These equations can be solved numerically for different forms of current as in the figure above

Numerical integration techniques can be found in eg Methods in Neuronal modelling, Numerical Recipes in C and appendices of Theoretical neuroscience

slide16

However, for constant current it can be solved directly

This leads to the prediction that the firing rate is a linear function of current (fig A above).

However, while the model fits data from the inter-spike intervals from the first 2 spikes well, it cannot match the spike rate adaptation which occurs in real neurons

For this to occur, we need to add an active conductance (fig C)

adding a conductance
Adding a conductance

We now want to add an active conductance gsra to the model to allow for spike rate adaptation but retain as much simplicity as possible

gsra based on K+ so that when activated ions will flow out and hyperpolarise neuron and slow spiking

Dynamics of gsra : with no spikes decays to 0 exponentially (so first 2 spikes are OK. If spike: gsra -> gsra + Dgsra

slide18

Does not capture refractory dynamics however (lower probability of neuron firing shortly after a spike)

Could add this via simply banning firing for short period after firing, or adding a conductance with a faster time decay and larger conductance increment, or raise AP threshold post-spike etc

Ie make model more complicated and dynamic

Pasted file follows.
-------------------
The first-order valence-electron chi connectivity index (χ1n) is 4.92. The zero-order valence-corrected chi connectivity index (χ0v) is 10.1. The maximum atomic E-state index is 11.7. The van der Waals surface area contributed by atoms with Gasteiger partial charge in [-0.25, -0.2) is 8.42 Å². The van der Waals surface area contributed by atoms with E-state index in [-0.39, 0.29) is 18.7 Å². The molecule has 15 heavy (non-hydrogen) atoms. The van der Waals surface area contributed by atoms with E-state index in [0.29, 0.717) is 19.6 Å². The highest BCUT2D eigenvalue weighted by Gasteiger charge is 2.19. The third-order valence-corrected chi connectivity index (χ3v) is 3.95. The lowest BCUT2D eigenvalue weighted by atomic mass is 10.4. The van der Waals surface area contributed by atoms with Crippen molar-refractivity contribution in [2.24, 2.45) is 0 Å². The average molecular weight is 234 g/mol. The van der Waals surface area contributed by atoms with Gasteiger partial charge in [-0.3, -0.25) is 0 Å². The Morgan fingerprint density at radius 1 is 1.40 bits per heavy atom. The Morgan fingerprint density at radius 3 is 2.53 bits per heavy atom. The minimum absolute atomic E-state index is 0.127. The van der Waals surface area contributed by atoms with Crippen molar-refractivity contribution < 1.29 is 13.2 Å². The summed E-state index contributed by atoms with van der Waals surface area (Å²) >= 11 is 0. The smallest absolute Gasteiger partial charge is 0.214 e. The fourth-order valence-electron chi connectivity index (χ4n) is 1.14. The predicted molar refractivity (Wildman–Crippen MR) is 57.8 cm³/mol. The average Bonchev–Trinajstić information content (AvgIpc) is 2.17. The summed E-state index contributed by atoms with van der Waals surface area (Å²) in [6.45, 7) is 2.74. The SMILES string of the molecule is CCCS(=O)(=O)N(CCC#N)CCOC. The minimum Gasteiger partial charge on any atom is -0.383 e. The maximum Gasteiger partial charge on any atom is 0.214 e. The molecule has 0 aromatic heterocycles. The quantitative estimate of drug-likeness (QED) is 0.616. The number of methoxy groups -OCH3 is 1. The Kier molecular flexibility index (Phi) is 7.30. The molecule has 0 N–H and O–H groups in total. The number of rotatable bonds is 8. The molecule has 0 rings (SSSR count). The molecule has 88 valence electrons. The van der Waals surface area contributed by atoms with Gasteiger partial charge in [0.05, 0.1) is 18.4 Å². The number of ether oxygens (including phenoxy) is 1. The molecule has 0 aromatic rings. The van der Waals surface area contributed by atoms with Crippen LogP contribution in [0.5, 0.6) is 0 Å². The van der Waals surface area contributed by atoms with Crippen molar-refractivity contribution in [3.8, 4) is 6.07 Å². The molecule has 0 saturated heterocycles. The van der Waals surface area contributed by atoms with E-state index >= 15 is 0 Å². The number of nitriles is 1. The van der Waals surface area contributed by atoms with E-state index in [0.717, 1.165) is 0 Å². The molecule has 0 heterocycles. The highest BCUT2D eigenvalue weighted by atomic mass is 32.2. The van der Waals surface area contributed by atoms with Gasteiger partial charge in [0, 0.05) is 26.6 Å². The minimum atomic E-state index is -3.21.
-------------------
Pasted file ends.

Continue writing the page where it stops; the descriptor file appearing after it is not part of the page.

voltage dependent conductances
Voltage-dependent Conductances

Most of the interesting neuronal dynamics arise from the dynamics of active conductances

Recordings show that channels have stochastic opening and closing depending on V, transmitter and Ca (We’ll start with V and do Ca later)

Most models are deterministic due to large number of channels with conductance given as a fraction of maximal conductance (depends on channel type and density)

Probability of finding a channel open is Pi(V or Nt or Ca)

Here we will discuss (following HH) the delayed rectifier K+ and fast Na+ channels

persistent gates
Persistent gates
  • Pi increases for depolarisation decreases for hyperpolarisation
  • P=nk where k is no. of independent events that must happen (eg potassium gated channel needs 4 things to happen so k=4). In practice, integer changed to fit data (HH didn’t know physiology but suggested 4).
  • n is probability that an individual sub unit is open
  • Closed -> open at rate a(V), open-> closed at rate b(V)
  • Thus
  • dn/dt = an(V) (1-n) - bn(V) (n)

Alternatively:

slide22